I’ve written about the scarcely imaginable terrors of the American Empire’s foreign policy many times before. I won’t repeat myself here again. Suffice it to say that though Sanders does not go nearly far enough in addressing the issues, he still has by far the most progressive record of all the candidates when it comes to opposing the entirely unjustifiable, racist machine that is U.S. imperialism.

4. Electability.

‘Electability’ is an often purposefully nebulous, shifting chimera, conjured up by the pundit class to either elevate or denigrate whichever candidate they have an agenda for. A tool for manufacturing consent rather than reflecting it. Yet when you consider the wealth of polls pointing out how much of an advantage Sanders has both in key states and among key demographics against Trump—and that against the bias that most polling organisations have against him—and of the incredibly powerful popular movement of activists and volunteers at his disposal, it seems pretty clear that Sanders is the one candidate most well-equipped to tackle the dire existential threat that is Trump 2020—and increasingly so as time goes on.

The Biden ‘phenomenon’, riding high on empty name recognition for so long until actual campaigning began, illustrates not only the vacuity and ineffective nature of his campaign, but also the turn voters will take away from any candidate they recognise as not being nearly radical enough to tackle the problems facing the country and their lives. Continuity with the status quo is not enough. ‘A return to normality’ promised by politicians like Biden is pointless when normality was already rotten. The respective trends of Sanders and Biden are neatly illustrated by a Washington Times piece from earlier this week that charts the latest shifting in the polls among the two frontrunners:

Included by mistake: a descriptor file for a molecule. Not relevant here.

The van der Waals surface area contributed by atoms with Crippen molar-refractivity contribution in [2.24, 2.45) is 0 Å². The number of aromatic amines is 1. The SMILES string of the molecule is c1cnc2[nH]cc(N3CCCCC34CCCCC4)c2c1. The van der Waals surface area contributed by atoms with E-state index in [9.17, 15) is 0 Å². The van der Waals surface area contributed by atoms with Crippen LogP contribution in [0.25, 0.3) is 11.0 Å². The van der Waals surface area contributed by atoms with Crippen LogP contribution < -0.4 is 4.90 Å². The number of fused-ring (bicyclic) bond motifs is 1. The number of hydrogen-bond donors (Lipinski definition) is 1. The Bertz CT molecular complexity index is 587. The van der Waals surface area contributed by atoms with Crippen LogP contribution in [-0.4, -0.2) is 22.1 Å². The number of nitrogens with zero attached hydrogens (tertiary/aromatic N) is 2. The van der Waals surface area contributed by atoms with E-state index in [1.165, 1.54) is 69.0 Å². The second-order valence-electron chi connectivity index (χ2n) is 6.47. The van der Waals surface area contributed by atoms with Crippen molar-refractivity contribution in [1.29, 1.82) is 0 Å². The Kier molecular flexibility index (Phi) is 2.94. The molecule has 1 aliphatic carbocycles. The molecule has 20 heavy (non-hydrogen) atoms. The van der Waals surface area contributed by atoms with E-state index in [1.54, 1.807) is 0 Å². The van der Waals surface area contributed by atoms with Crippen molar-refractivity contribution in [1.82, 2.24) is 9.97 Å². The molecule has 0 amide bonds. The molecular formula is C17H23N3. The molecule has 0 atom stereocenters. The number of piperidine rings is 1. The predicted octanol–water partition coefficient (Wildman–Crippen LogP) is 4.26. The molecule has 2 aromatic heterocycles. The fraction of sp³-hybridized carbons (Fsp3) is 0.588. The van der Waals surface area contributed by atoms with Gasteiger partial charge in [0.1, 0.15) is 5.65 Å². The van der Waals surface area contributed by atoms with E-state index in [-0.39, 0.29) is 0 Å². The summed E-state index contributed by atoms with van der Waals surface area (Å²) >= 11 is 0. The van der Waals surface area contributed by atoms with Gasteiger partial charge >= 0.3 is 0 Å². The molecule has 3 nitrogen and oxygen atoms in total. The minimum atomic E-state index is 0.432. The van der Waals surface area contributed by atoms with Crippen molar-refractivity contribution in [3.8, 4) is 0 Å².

Sen. Bernard Sanders of Vermont picked up 7 points of support since last month to move past former Vice President Joseph R. Biden and lead the race for the Democratic presidential nomination, according to a CNN poll released on Wednesday.

Mr. Sanders was the top choice of 27% of Democrats or Democratic-leaning independents and Mr. Biden was at 24%, according to the poll.

It’s the first time Mr. Biden has not held a solo lead in national CNN polling on the race, though Mr. Sanders’ lead is within the survey’s margin of error of plus or minus 5.3 percentage points for the subsample of Democratic voters.

And, even more recently, this from a Primary poll:

It is likely that this trend will continue.

There are many who say that they are very much on board with the ideas and the policies that Bernie Sanders represents, but who add that they simply cannot get behind him because he is not a ‘pragmatic’ choice, or similar reasons based on ostensibly ‘adult’, ‘practical’ thinking. Ignoring those liberals and capitalists who say this in bad faith as a means of perpetuating the status quo from which they so handsomely benefit, we can address those concerns actually made in good faith, as more and more it looks like Sanders actually is the pragmatic option when it comes to defeating Trump in the upcoming election. As Nathan Robinson puts it in The Guardian: